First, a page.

I've also found that 'monkey mind' or repetitive thinking when the mind just goes over and over and over a scenario/conversation/worry also leads to the same feelings of mental burnout. When my relationship broke down and I spent months in my mind going over how and why it had ended. At one point I remember thinking that I wish I could take a holiday someplace far away from my own mind!


So how do you bounce back from burnout?


Give your mind a

completely different focus.


A new perspective such as a holiday, retreat or travel to unfamiliar destinations - ideally something that includes right brain focus along with physical activities to take you out of your head and get you back into the body really helps to overcome mental burnout.


I've found that after a month or so (yes more than a short vacation) 'switched off' from what has caused the burnout, I was able to get back to work feeling mentally refreshed and my creativity had returned.



How do you prevent habitual mental burnout occurring?


Transformational change is required. Meaning; you need to implement and maintain changes that alter the conditions that were causing the burnout.


You must recognise what created the problem

in order to fix it.


You will need to change your working conditions and possibly your working environment to remove the stressors that cause you to burnout.


  • Renegotiate your working conditions

  • Keep sensible working hours

  • Switch off devices, phone and email outside of office hours

  • Reduce screen time and subconscious information overload like social media

  • Take up meditation

  • Engage in vigorous exercise to get you out of your mind and into the body

  • Journal and write down ideas and thoughts to get them out of your head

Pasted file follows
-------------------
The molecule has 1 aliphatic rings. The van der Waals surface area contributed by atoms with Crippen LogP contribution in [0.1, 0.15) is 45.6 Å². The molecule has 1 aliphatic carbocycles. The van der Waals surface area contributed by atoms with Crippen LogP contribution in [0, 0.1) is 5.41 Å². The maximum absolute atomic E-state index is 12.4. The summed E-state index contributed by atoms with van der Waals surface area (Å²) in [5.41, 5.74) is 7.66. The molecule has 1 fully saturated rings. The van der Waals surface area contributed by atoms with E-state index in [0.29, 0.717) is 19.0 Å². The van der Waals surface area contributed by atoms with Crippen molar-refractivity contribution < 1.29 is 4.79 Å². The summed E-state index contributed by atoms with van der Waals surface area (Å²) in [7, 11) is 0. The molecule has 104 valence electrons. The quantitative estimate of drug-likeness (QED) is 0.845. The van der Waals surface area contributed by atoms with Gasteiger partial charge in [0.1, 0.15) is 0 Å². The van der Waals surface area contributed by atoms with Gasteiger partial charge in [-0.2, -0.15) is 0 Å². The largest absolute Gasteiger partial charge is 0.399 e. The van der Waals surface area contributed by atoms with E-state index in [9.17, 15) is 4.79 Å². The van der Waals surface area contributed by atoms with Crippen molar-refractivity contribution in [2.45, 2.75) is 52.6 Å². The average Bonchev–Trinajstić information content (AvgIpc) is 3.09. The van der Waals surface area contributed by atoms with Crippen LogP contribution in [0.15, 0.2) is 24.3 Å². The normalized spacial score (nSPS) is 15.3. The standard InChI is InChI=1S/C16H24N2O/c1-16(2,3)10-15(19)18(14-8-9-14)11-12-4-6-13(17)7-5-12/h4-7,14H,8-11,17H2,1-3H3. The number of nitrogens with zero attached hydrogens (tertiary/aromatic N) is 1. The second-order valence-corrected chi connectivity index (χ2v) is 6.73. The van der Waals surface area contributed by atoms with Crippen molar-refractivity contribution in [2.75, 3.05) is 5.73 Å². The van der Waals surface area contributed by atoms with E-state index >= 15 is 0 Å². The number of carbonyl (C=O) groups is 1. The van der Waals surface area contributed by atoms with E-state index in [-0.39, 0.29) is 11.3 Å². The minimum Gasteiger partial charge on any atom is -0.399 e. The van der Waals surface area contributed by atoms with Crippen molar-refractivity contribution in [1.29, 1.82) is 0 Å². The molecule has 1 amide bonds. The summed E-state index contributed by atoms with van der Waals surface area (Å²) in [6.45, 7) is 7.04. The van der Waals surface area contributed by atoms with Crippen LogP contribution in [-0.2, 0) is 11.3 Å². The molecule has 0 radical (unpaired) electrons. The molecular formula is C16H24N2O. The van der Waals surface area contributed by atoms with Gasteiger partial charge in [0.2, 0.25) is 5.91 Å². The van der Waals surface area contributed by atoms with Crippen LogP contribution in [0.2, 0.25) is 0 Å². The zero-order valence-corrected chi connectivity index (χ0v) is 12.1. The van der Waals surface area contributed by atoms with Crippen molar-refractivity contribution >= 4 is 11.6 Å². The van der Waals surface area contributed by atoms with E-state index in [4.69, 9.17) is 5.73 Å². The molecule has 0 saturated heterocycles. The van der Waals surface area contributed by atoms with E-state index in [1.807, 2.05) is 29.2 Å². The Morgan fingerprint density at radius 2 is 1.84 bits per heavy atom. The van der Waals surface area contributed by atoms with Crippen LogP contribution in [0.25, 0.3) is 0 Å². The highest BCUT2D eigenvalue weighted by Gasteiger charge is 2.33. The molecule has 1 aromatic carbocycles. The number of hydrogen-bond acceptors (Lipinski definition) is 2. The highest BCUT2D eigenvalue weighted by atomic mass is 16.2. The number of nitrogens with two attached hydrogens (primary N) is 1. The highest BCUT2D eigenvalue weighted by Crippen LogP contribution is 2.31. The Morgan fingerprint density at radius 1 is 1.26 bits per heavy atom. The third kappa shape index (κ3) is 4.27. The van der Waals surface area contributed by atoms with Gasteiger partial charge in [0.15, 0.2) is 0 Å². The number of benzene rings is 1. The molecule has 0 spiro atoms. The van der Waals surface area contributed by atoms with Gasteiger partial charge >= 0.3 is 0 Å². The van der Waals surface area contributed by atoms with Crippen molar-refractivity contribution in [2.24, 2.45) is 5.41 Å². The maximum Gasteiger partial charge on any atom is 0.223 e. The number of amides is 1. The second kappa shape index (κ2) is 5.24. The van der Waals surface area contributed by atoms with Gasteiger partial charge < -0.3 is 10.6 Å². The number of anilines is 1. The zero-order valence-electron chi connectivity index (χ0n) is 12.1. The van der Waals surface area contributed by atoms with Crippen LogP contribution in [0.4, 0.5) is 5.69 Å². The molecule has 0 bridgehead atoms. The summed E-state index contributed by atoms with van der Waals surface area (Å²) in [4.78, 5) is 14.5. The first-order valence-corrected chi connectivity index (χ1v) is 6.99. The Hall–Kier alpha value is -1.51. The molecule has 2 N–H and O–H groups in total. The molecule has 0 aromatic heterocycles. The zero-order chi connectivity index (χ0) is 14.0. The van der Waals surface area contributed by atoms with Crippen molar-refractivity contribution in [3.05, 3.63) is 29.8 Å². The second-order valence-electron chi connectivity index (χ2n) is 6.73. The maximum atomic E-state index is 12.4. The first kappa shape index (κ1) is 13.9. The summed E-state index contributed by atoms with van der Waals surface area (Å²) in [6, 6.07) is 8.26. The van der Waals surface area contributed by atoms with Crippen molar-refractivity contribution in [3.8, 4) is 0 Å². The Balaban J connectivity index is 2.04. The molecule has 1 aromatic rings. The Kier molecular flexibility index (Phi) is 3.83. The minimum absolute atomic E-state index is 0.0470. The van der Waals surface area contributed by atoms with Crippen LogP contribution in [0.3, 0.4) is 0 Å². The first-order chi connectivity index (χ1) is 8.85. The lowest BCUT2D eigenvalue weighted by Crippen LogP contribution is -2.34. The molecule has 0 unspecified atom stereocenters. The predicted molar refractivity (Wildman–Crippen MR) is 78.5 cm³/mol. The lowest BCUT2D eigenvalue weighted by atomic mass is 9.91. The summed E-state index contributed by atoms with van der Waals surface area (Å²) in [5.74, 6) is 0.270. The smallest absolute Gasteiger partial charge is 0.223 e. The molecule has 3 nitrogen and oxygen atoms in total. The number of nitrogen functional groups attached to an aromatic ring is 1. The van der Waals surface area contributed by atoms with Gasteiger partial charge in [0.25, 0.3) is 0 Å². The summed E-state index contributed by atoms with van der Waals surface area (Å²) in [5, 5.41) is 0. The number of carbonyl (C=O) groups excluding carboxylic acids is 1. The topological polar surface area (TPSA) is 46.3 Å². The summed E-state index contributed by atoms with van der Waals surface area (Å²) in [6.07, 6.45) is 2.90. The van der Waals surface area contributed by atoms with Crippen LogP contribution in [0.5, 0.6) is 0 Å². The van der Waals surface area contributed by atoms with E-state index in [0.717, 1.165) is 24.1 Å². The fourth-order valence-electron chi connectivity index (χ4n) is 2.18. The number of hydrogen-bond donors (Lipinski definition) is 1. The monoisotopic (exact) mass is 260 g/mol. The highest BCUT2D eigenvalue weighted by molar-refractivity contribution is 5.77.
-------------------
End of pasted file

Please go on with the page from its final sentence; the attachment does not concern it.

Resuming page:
• Ensure your working conditions are ergonomic and reduce eye strain

  • Apply the 80% is the new perfect rule


I want to leave you with this: burnout happens to the best of us, it's a direct result of the society that we have created - but it doesn't have to be that way.

You can change your life for the better.


I know, because I did.



For more on the other types of burnout see my blog page at balancemyworklife.com



for help with burnout:


  • For 24/7 mental health and crisis support call Lifeline on 13 11 14

  • For the latest research on Burnout visit Black Dog institute www.blackdoginstutite.org.au

  • For crisis, trauma or depression support Quest for life has a retreat centre and programs. Located in the southern highlands of Sydney www.questforlife.com.au



* The World Health Organisation has this to say about 'Burnout'

28 MAY 2019 - Burn-out is included in the 11th Revision of the International Classification of Diseases (ICD-11) as an occupational phenomenon. It is not classified as a medical condition.

“Burn-out is a syndrome conceptualised as resulting from chronic workplace stress that has not been successfully managed. It is characterised by three dimensions:

feelings of energy depletion or exhaustion; increased mental distance from one’s job, or feelings of negativism or cynicism related to one's job; and reduced professional efficacy.

Burn-out refers specifically to phenomena in the occupational context and should not be applied to describe experiences in other areas of life.”